Tip: Keep the bag of potatoes and compost in a warm, sunny place and keep the soil damp. When you've nearly reached the top of the bag with compost, let the plants flower and die back. Tip the contents out and enjoy some delicious homegrown potatoes!
How to use potatoes
Try boiled potatoes with a little butter and lots of homegrown mint. You can slice potatoes and put them in the oven, sprinkle mixed herbs over and a drizzle of groundnut, rapeseed or coconut oil.
Ginger is a root often used in stir-fries and curries. It's quite hot but with a good kick of flavour. It's a bit of a favourite with in-home gardeners as it can be easy to grow.
You can start with a fresh piece of living ginger root which will have buds on. Ginger grows horizontally under the soil, so you'll need a wide, shallow pot. Soaking your root in warm water overnight helps prepare it for planting, then you can cover it with soil. Keep it moist, and wait for shoots to start emerging in two to three weeks.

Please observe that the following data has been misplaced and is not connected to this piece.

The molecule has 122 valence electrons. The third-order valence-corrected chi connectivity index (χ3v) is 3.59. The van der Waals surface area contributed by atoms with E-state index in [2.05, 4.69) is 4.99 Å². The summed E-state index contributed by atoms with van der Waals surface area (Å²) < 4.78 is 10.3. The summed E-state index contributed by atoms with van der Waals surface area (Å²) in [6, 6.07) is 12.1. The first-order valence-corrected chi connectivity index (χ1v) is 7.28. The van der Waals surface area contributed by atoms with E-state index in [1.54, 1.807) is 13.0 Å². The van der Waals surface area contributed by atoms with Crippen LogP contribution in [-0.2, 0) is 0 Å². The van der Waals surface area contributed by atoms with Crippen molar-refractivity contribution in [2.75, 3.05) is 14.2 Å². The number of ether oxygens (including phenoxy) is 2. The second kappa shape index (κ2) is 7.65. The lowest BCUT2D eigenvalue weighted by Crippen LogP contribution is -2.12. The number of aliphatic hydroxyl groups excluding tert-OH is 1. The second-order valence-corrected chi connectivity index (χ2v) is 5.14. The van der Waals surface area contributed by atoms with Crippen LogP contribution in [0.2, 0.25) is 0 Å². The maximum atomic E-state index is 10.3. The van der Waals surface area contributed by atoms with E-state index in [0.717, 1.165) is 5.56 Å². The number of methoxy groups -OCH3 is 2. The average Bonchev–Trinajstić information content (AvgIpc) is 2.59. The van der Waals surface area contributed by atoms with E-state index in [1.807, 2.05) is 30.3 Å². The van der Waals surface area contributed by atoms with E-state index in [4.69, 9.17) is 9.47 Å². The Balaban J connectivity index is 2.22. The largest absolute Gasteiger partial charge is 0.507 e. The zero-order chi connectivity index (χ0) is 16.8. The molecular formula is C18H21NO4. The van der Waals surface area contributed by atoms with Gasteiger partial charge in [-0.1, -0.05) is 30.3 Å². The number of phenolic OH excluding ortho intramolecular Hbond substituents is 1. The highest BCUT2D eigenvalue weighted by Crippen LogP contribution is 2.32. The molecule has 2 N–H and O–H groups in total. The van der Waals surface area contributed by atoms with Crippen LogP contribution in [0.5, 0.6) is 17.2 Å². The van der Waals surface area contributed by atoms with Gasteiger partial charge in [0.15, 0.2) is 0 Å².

You can harvest the whole plant or just cut off what you need. Mature ginger root will be ready in around 10 to 12 months, or you can pick milder baby ginger after approximately four to six months.
How to use ginger
Chop some into your homemade curry or prawn and ginger noodles. You can even whizz it up with spices, garlic and oil to make a mouth-watering curry paste. A slice of ginger in hot water makes a subtle warming drink.